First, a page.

Those that sacrifice for Jesus will find that they receive a great reward in eternity that is so much greater than anything lost in the present world. They might have to sacrifice wealth, status, family, friends, or other things; however, in the Age coming, they will reign with Christ.
Jesus then told of the story of workers in the vineyard. He was not setting rules for wages or employment, but He was illustrating God’s Grace, as He takes pity on the needy world and generously gives Salvation to all who accept His offer. For example, at the beginning of the day, a landowner hired people to work at his vineyard for agreed wages, to which at several times during the day he hired additional workers, and then paid them at the end of the day.
Those that had worked all day found that the landowner paid the same amount to latecomers as he paid to the ones that began early, to which they complained. The landowner reminded them that he paid them the amount they agreed to, and if he paid the others the same, that was his concern, not theirs. The issue was not injustice in the landowner, but because of jealousy of the other workers.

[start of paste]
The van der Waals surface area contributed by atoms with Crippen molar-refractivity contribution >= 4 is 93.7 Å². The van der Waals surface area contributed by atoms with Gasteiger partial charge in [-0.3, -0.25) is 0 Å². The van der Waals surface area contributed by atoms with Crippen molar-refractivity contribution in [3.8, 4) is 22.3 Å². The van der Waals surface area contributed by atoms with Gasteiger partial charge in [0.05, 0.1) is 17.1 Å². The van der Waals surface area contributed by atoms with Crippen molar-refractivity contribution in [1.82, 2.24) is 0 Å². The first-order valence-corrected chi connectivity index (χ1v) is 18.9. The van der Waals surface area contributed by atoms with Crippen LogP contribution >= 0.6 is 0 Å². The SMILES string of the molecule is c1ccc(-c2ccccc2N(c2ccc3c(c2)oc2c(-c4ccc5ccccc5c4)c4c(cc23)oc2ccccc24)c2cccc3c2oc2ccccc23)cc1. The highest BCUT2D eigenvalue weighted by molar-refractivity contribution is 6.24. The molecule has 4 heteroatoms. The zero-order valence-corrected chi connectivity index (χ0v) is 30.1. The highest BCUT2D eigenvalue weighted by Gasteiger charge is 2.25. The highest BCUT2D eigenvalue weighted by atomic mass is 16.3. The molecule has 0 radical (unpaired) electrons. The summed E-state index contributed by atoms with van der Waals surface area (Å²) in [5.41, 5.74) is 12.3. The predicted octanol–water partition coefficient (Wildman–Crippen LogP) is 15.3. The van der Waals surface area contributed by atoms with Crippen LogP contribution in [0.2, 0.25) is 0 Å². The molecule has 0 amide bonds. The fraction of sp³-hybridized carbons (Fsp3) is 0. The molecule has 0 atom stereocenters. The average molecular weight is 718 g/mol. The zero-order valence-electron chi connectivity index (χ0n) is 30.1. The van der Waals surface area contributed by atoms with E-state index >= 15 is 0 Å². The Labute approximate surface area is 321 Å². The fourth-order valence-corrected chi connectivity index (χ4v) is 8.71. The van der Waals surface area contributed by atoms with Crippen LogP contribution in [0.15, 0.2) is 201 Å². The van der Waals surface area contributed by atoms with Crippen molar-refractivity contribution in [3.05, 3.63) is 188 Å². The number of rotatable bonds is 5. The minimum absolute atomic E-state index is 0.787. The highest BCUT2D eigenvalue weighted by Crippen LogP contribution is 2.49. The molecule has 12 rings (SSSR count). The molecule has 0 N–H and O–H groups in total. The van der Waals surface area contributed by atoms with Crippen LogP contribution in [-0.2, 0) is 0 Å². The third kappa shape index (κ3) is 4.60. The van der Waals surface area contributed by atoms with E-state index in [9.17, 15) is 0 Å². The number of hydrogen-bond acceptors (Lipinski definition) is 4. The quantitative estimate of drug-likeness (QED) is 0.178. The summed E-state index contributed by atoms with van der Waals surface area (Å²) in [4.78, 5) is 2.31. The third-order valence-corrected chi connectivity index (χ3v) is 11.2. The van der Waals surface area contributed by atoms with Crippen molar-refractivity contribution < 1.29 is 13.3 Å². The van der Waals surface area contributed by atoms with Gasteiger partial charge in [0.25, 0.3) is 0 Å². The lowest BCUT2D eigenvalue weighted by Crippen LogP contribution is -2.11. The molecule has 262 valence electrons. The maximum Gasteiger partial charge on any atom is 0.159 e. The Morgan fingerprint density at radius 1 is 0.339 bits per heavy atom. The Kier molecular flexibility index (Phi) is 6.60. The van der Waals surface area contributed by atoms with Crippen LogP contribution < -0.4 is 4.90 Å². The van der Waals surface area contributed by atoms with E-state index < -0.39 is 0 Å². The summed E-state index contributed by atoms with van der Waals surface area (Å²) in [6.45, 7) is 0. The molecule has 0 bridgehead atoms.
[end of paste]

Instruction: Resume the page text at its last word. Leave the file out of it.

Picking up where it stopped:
He notes the blessings of the Kingdom are the same for all who enter, whether Jews who worshiped God for many years, or Gentiles who just were saved from heathenism, or Scribes that studied God’s Law for many years, or tax collectors who just repented, or those who served God for a lifetime, or those converted in old age, etc. Those that didn’t think they were worthy would be included, but those who think they should be included because they thought they were so righteous will be excluded.
What does Jesus want you to know? Those that are wealthy have a harder time recognizing the value of the Kingdom of God, but if they humble themselves before God and be helpful to others, they will be included.
Jesus Foretells His Death and Resurrection
As Jesus went toward Jerusalem, He foretold His death and Resurrection again, but His Disciples misunderstood again. They were still thinking of the Earthly Kingdom. James and John came to Jesus to request high positions in His Kingdom. Instead of answering them, He uses the words, “cup” and “baptism” to show them symbols of His suffering and death. He showed them that He had to suffer and died before He could enjoy the Triumph and Glory of His Kingdom.
Still misunderstanding Him, they stated they were prepared to suffer with Him, but Jesus said they would suffer for His Sake indeed (just not with Him necessarily physically). He said their position in the Kingdom was dependent on the Father alone, for He showed no favoritism. James and John probably thought of Peter, but all the other Disciples were angry when they discovered what they were asking.